Just seven years after the West Sonoma County Vintners filed their petition, the West Sonoma Coast—where the cold marine air and heavy fog offer distinct advantages for growing wine grape varieties ranging from Pinot Noir and Chardonnay to Syrah—has officially been sanctioned as a new American Viticultural Area (AVA).
The jurisdiction of the new West Sonoma Coast AVA isn’t perfect, but given that the Alcohol and Tobacco Tax and Trade Bureau (TTB) prohibits overlapping AVAs, and the inherently bureaucratic, political process of petitioning any governing body, West County vintners celebrated the announcement of Sonoma County’s 19th appellation for many reasons, some of which are not so obvious.
The new AVA includes Fort Ross-Seaview, but comprises a narrower slice of coastline than the greater Sonoma Coast AVA. The Green Valley of the Russian River is not part of the new AVA. But overall, the West Sonoma County Vintners consider it a win.
“Not having a name didn’t work very well for [pop star] Prince and doesn’t work very well for wine regions either,” says Carroll Kemp, the co-founder of Red Car Wines, who left to create the Alma Fria Wines in 2018. “There’s a coalition of wineries and vineyards who grow our particular varietals, which are primarily Pinot Noir and Chardonnay, that have a broad level of respect in the marketplace. And many of them are West Sonoma Coast Vintners. Marketing the new AVA together will absolutely have an impact over time,” continues Kemp.
West Sonoma County winegrowers never liked what the TTB defines as the Sonoma Coast. To them, it stretches way too far inland. Karah Estate Vineyards in Cotati, for example, is more than 15 miles east of Dillon Beach. Yet they and many others who grow grapes well beyond the cold, marginal viticultural region that is characteristic of West Sonoma County are allowed to print the coveted Sonoma Coast AVA on their label.
The West Sonoma Coast Vintners who tend vineyards along the San Andreas fault—some of them on steep ridges up to 1,800 feet above the Pacific—consider the Gravenstein Highway to be the easternmost border of what they call the “true” Sonoma Coast.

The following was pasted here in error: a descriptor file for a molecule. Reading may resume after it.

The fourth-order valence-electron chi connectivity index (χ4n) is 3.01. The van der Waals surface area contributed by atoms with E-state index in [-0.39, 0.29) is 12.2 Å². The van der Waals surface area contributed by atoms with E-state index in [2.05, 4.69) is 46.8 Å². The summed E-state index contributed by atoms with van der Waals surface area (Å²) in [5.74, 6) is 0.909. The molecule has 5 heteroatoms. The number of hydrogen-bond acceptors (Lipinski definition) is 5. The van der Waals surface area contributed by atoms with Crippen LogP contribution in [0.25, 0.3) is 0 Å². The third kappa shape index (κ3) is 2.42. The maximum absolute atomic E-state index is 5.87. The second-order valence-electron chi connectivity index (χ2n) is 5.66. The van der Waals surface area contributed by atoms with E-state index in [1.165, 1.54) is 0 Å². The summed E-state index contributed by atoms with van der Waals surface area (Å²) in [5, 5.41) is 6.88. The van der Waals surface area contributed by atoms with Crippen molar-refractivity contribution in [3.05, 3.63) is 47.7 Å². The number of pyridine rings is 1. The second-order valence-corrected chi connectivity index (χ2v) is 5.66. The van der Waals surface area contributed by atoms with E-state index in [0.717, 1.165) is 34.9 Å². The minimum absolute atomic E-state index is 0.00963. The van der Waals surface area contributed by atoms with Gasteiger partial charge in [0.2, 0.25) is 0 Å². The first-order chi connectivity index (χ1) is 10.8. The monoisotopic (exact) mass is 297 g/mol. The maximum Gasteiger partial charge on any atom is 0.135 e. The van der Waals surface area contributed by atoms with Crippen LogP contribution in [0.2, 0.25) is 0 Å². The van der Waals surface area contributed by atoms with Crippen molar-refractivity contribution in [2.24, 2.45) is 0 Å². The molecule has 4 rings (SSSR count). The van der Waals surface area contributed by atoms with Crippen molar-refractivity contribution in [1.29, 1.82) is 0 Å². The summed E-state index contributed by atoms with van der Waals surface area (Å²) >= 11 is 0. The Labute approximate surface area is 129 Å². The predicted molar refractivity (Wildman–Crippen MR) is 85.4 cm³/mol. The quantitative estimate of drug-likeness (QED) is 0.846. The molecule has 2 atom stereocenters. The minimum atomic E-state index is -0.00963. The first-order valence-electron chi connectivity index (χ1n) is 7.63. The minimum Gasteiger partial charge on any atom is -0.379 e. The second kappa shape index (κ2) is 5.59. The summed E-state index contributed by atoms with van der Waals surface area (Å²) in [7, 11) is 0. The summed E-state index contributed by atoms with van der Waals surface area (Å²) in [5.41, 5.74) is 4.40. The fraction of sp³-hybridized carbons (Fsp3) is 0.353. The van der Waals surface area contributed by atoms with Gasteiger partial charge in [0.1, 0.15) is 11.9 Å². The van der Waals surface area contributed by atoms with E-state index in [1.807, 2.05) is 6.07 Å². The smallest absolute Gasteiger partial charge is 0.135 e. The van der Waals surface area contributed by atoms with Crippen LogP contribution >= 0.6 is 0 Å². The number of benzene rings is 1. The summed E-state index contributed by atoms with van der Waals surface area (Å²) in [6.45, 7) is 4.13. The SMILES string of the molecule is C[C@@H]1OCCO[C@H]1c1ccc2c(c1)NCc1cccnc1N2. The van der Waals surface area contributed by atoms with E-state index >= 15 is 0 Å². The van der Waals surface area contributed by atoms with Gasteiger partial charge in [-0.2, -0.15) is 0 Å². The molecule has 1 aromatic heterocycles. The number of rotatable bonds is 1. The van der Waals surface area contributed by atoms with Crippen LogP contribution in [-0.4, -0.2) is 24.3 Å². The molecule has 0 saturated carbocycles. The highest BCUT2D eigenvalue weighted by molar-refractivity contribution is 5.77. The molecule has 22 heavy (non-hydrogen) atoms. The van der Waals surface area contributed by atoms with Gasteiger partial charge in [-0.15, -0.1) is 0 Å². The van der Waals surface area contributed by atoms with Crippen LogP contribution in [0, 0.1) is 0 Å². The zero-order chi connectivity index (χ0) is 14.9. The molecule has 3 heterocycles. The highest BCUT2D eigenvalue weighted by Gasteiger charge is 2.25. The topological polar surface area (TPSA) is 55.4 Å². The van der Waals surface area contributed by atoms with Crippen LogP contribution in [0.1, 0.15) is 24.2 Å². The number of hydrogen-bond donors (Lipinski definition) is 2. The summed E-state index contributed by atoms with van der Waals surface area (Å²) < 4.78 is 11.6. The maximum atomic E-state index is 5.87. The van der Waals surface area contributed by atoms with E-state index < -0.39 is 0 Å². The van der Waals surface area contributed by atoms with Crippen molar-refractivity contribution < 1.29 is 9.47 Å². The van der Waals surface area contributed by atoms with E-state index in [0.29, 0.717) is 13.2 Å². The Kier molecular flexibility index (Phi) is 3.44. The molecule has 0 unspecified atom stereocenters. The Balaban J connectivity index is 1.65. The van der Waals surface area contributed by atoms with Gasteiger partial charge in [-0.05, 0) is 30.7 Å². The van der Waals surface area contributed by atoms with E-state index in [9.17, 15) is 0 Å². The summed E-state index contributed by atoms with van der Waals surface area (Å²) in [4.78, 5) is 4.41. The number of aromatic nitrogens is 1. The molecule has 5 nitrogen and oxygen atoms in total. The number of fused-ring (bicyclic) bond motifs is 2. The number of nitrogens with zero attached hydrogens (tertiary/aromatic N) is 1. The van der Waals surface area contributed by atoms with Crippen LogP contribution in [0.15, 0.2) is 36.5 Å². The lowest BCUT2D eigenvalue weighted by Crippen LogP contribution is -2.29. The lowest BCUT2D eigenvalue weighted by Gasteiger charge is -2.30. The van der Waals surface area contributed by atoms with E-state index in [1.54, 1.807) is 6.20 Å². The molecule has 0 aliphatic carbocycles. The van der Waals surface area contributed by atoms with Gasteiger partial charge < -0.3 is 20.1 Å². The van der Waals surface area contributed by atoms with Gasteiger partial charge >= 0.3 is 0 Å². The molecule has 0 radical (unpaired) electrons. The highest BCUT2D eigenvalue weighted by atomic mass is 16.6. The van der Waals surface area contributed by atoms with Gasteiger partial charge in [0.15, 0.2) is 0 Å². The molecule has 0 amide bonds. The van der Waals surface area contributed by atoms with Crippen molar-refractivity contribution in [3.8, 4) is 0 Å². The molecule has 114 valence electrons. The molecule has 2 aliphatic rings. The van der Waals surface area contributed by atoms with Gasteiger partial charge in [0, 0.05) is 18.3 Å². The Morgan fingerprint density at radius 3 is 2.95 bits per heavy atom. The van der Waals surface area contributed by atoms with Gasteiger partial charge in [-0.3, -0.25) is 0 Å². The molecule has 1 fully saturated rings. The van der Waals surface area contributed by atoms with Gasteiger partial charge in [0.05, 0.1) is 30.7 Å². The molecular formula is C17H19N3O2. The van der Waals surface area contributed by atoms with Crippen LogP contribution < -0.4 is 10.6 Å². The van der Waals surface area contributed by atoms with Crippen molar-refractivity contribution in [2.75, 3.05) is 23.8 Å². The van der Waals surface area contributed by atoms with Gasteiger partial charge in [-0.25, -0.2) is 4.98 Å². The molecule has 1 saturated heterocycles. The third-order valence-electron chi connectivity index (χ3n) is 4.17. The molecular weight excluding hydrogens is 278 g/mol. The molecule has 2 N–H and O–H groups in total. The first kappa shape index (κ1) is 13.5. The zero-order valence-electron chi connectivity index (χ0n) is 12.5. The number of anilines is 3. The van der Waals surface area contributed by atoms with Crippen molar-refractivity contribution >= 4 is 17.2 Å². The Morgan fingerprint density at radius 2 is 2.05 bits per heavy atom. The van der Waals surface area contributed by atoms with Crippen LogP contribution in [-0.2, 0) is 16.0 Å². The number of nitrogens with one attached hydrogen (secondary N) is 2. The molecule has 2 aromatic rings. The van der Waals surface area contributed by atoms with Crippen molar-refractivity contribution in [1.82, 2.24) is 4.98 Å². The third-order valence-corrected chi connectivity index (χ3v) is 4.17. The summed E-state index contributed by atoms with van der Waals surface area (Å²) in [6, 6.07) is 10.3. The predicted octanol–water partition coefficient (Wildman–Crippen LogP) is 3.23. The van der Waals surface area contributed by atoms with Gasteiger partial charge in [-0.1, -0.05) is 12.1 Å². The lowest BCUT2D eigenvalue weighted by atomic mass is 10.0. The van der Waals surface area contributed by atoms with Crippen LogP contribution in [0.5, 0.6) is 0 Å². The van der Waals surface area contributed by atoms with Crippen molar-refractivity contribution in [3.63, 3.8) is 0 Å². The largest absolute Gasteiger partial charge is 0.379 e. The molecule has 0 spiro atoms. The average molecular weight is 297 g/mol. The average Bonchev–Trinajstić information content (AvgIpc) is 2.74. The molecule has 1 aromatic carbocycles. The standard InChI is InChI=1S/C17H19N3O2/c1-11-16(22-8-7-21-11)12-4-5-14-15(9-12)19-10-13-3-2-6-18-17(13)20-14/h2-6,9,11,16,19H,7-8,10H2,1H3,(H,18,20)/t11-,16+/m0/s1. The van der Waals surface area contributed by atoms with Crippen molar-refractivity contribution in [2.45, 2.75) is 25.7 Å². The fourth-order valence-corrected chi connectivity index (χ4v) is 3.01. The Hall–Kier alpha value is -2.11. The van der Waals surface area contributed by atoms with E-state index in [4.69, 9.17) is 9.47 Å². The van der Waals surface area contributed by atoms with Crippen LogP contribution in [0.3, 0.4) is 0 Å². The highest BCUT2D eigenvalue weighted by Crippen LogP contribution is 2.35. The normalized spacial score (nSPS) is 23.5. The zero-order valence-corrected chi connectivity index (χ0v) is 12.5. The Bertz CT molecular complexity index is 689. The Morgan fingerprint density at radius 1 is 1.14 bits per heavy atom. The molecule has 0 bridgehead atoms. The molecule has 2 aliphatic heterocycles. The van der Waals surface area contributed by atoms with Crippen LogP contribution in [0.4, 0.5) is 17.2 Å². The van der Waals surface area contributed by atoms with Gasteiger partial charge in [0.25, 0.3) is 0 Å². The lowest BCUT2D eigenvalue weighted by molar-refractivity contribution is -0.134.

And since they’re willing to forego bigger yields and live in a more remote, rural area with cold marine air and heavy fog that creates particularly challenging conditions for grape growing, it didn’t seem right that winemakers in Santa Rosa or Petaluma (both more than 19 miles inland) could say their wines came from the Sonoma Coast.
“In Green Valley or the Russian River, if you want to crop at six or seven tons per acre, you can. Yield is restricted by proximity to the coast. Rainfall totals increase dramatically, and it’s mostly steep, mountainous terrain. These factors limit the yield potential and make the qualities of the fruit different,” explains Ted Lemon, a graduate of the Université de Dijon, who started his career as a winegrower in France before founding Littorai Wines in 1983. Lemon’s 10-year average yield projections are just 1.5 tons per acre.
On the true Sonoma Coast, the maritime conditions moderate the temperature in the vineyards. Daytime highs are cooler. Nighttime lows are warmer than just a few miles inland. This modest diurnal temperature swing allows the fruit to ripen slowly throughout the day and the night, a phenomenon experienced only in a truly cold-climate, maritime environment.
The slow, steady ripening promotes the development of fruit that reaches true physiological maturity at lower sugar levels with pronounced acidity. And that bright acidity with moderate alcohol levels unleashes the bursting flavors of wines like Flowers Winery Camp Meeting Ridge Pinot Noir, Peay Scallop Shelf Pinot Noir and Littorai Hirsch Vineyard from, which are all associated with West Sonoma Coast.
“We are sourcing fruit from a number of vineyards inside the new West Sonoma Coast AVA. I could definitely see us releasing a West Sonoma Coast Pinot in the coming years,” says Ross Halleck of Halleck Vineyard, which hosts wine tastings beside the oldest accessible Pinot Noir vineyard in Sebastopol at their Burnside Road estate, across the road from the new appellation.
Based on the imperfect nature of the TTB’s sanctioning process, wineries and wines like Halleck Vineyard Estate Grown Pinot Noir, Ceritas Heintz Vineyard, Porter Bass Vineyard and Balletto Burnside Pinot Noir, all of which are characteristic of the West Sonoma Coast, will be unable to carry the new AVA distinction.
The key to understanding the new West Sonoma Coast AVA is acknowledging the decades that wineries like Flowers, Hirsch and Littorai invested in the area before it was proven, and before the market for varietals like Chardonnay, Pinot Noir and Syrah were as lucrative as they are today.
Thirty years ago, West Sonoma Coast vintners started seeing the differences in the wines, the weather and soils, which led to their decision to devote themselves to what at the time was considered a new and unproved winegrowing region. The area attracted a new breed of young winemakers who were drawn there because it was unique, much as their wines have proven today.
From the disillusioned, ex-hippies who migrated there in the late 1960s to experiment with communal living at Gottlieb’s Morning Star Ranch and Bill Wheeler’s Wheeler Ranch, to today’s winemakers—many of whom live off the grid as far as 45 minutes from the nearest neighbor—West Sonoma has long attracted resourceful trailblazers. The properties in the area are larger. Inhabitants are more self-sufficient because they have to be. There’s still active logging and sheep ranching. It is still a very rural community.
The new West Sonoma Coast AVA also promises to stitch together a stronger community of wine growers in the region to share information, support each other with technical research and partner to preserve the region’s landscape, history and culture.
Eric Schwartzman is the editor of the Sonoma Wine Tasting Blog.